It was the moment I knew I was Malaysian.
Setting up a dinner date with a friend in Geneva, Switzerland, I asked if he could book us at an Ethiopian restaurant.
“I’ve had enough of bread and cheese,” I said.
After four weeks of travelling in Portugal, Spain, and Switzerland, I was hankering for some flavour. Not that I’m a fussy eater. I love trying different cuisines everywhere I go. Portuguese and Spanish food has benefitted from their past overseas conquests bringing back spices from far-off lands in Asia and Africa. The seafood and meat dishes were amazing, whether traditionally cooked or inventively new.
It’s not that they didn’t have flavour. They just weren’t spicy. “Despite,” as our Lisbon tour guide said, “historically getting rich on the spice trade.”
Ethiopian food served on a large piece of bread and filled with meat and vegetables half-fulfilled my craving. But it still lacked that tongue-tingling sharp taste of chilli, preferably made with belacan. That was when I knew.
It is moments like this that make me aware of where I come from. Back home in our always tumultuous, busy country, with (if you keep up with the news) a multitude of confusing, irritating, and occasionally heartening events, I sometimes forget this part of my identity. When home, I am a female writer and activist, constantly being challenged to maintain those facets of me, as well as a wife and mother. It’s not that I forget what passport I hold, but it retreats to the background when my other identities seem to matter more to others.
As the saying goes, we are all Malaysians only when we go abroad. Partly it is because, among strangers and people very different from us, we reach out to other fellow citizens whenever we come across them. That’s why our students at foreign universities organise themselves into associations and happily celebrate festivals by cooking our signature dishes and wearing our different traditional outfits.
But for someone who prides myself on being very adaptable to wherever I am, there are those moments when I realise that, at core, I am Malaysian. It’s not just about food either. When I was in boarding school in England doing my A-Levels, I remember borrowing a few pence from an English schoolmate to buy a bar of chocolate because I didn’t have my wallet with me at that moment. Her first question, after lending it to me, was, “When are you going to return it to me?”
Although all students are cash-strapped, I found the question shocking and rude. It implied that there was a possibility that I might not return it. Indeed, the Western attitude toward money always puzzled me. I would go out with fellow students for meals and at the end of it, naturally expected to contribute to the cost. But unlike the relaxed Malaysian attitude, I was a bit surprised and embarrassed by the detailed accounting to make sure that everyone paid for exactly what they ate and drank instead of just dividing the total by the number of people. I usually drank less than everyone else, but I really didn’t fuss about paying slightly more than my exact share. No sweating over the small stuff in the interest of friendship, I thought.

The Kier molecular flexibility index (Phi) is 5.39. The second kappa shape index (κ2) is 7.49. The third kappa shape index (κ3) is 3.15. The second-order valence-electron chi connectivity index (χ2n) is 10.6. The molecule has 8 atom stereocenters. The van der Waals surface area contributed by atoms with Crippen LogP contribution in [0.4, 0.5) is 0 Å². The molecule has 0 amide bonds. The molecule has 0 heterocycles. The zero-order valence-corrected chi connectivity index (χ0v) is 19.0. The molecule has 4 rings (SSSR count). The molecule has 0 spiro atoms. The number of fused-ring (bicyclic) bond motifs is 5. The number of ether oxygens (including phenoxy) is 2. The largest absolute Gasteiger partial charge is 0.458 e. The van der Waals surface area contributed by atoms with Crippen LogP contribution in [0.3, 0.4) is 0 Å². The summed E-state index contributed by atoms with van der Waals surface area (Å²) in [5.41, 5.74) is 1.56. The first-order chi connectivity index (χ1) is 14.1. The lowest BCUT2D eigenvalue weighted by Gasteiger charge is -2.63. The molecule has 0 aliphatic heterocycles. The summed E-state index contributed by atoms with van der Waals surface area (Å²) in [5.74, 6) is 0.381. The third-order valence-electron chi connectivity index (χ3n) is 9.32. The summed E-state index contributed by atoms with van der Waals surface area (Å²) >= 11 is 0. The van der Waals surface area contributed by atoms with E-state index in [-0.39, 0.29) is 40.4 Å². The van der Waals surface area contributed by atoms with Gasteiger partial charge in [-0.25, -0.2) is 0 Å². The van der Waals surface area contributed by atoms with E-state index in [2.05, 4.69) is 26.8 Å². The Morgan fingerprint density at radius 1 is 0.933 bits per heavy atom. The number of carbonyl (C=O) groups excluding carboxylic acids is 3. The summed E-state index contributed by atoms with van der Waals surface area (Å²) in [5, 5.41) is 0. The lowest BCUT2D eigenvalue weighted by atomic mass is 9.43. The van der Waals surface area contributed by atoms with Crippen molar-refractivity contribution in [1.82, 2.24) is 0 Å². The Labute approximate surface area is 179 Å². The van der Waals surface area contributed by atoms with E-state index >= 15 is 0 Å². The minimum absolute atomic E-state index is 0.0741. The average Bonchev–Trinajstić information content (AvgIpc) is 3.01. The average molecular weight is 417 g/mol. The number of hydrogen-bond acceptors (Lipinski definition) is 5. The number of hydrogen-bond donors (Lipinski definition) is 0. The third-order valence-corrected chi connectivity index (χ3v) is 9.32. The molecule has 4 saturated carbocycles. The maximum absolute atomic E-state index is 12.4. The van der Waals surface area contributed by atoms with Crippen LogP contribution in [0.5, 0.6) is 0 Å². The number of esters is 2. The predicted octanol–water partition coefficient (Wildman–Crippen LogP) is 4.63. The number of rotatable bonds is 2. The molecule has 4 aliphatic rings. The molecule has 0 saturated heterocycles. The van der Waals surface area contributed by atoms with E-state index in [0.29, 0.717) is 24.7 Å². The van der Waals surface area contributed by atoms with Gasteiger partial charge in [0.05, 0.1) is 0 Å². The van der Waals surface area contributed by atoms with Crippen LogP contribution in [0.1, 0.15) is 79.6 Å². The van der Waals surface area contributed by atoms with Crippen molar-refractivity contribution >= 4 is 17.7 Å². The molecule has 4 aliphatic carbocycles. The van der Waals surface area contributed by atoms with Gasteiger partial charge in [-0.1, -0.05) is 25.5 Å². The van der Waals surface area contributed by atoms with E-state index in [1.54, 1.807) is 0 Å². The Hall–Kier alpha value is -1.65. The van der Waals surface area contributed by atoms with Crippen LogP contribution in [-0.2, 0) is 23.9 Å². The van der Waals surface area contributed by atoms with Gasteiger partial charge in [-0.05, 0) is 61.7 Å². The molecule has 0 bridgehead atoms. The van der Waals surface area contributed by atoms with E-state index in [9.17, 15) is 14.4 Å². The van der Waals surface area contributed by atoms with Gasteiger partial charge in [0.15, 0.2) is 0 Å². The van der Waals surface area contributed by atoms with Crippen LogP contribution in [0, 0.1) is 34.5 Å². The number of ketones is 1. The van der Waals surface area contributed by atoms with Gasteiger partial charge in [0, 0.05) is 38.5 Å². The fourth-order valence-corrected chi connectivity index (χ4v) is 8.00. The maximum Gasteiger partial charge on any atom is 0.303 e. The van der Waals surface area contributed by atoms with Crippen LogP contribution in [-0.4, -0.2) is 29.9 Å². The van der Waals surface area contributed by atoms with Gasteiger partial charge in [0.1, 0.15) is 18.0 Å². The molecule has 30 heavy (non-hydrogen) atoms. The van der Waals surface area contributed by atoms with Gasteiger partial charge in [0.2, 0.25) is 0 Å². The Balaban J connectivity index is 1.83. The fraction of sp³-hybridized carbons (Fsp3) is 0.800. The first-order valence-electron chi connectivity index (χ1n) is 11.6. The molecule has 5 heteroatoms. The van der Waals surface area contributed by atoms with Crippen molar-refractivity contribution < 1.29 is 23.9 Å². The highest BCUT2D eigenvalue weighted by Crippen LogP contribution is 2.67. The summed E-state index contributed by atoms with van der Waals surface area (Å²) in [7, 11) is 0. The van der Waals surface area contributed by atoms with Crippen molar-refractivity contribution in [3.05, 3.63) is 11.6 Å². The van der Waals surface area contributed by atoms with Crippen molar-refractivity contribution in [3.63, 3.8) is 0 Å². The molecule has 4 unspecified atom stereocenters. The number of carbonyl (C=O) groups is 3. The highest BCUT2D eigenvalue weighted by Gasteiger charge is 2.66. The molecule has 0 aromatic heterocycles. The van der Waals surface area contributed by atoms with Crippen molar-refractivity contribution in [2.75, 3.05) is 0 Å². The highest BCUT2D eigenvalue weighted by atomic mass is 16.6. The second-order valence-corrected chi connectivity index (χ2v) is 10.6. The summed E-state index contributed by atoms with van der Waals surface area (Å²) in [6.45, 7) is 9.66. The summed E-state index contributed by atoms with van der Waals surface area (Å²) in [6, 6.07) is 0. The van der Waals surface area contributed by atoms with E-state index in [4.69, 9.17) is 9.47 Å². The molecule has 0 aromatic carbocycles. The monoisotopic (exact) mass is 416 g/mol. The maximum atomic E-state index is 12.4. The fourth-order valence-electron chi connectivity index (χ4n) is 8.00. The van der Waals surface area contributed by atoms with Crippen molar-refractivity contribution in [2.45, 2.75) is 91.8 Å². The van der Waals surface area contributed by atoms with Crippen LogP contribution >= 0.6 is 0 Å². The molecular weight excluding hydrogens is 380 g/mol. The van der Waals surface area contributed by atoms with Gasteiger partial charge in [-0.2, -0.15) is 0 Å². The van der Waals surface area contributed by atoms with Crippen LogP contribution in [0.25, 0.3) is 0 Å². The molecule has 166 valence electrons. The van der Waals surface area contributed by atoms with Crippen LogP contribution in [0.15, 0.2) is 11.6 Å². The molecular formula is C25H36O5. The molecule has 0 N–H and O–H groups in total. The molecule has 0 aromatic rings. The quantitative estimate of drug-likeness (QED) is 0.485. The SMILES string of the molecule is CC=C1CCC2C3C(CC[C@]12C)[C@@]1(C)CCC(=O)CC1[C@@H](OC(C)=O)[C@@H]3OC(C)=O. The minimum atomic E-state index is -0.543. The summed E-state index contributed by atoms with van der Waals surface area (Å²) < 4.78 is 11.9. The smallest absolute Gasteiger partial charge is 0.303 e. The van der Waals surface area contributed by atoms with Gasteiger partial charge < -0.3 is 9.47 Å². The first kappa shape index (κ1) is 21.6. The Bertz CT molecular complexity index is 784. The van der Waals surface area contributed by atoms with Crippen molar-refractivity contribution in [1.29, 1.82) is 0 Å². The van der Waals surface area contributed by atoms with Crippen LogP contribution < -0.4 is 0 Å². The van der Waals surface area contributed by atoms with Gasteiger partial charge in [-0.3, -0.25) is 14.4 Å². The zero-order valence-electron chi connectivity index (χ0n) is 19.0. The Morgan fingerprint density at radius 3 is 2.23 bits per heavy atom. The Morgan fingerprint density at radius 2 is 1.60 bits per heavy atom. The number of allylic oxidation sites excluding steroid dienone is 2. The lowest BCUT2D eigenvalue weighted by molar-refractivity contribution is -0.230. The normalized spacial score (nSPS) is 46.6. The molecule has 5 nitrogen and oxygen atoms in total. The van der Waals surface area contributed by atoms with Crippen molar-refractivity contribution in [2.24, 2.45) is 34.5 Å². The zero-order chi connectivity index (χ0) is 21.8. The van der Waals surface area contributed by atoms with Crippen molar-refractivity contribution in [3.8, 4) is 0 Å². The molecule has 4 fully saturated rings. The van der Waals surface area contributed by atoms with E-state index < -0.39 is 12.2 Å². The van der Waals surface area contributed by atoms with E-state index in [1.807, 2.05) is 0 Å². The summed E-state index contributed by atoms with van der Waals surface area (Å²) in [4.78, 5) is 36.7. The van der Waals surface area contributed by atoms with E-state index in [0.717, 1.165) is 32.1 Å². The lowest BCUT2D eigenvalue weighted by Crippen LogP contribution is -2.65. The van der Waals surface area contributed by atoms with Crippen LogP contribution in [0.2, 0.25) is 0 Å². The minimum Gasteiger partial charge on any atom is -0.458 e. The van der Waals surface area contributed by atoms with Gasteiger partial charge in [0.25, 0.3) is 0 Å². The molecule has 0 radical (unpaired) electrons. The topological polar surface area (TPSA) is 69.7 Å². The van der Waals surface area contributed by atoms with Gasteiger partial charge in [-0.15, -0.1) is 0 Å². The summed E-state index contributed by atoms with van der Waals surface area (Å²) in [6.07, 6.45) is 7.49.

It was really these small things that I felt defined me as Malaysian, the moments when I felt culturally different. They usually came as small shocks. I was at a conference in Canada once, and while washing my hands in the washroom, I was astounded by the number of paper towels the Canadian delegates pulled out to dry their hands when I only needed one. Perhaps my hands are smaller, but it occurred to me that the overuse of paper in those countries was probably contributing to climate change, which all of us eventually must suffer.
Not that we really need to travel to have these defining moments. I was once invited to an expat neighbour’s home at 8pm, a time I associate with dinner. Expecting the usual Malaysian abundance of food, or perhaps a proper sit-down meal, I found that the only food being served was little canapés on trays. It highlighted to me the importance of knowing the local culture whenever you live in a different country, not least the type of hospitality that you would find in people’s homes. I eventually left early to have something to eat at my own house.
These incidents may all seem petty, but to me, being Malaysian is not just about waving the flag and singing the national anthem everywhere we go. It is when you are forced to think about parts of you that are quintessentially of your country. In this very globalised world, where almost every high street looks the same, and, as an American friend said, “There’s always MacDonald’s” if you can’t find anything else to eat, it is these little things that only another Malaysian would understand. These seemingly trivial quirks are really what unites us, even if sometimes it seems we spend too much time quarrelling about our differences. How many times do we overhear our distinctive accent somewhere abroad and turn our heads to look for its source? Every tiny bit of familiarity is comforting.
Recently, I was having lunch in a small Japanese restaurant in Geneva. Our server was a handsome young boy, genial and polite, who looked as if he was part-Asian. At the end of the meal, I finally asked him if he was half-Japanese. “Not at all,” he replied, “I’m half-Malaysian.” His mother came from Sibu, Sarawak, and he had lived in Kuala Lumpur for almost half his life. All he wanted now was to get back to Malaysia.
I get you, young man, I get you. There is no place like Malaysia.
Despite all the frustrations and disappointments we often feel when we’re at home, abroad we’re all, even half or wholly, Malaysian.
Happy Malaysia Day, everyone!
*All images courtesy of Marina Mahathir.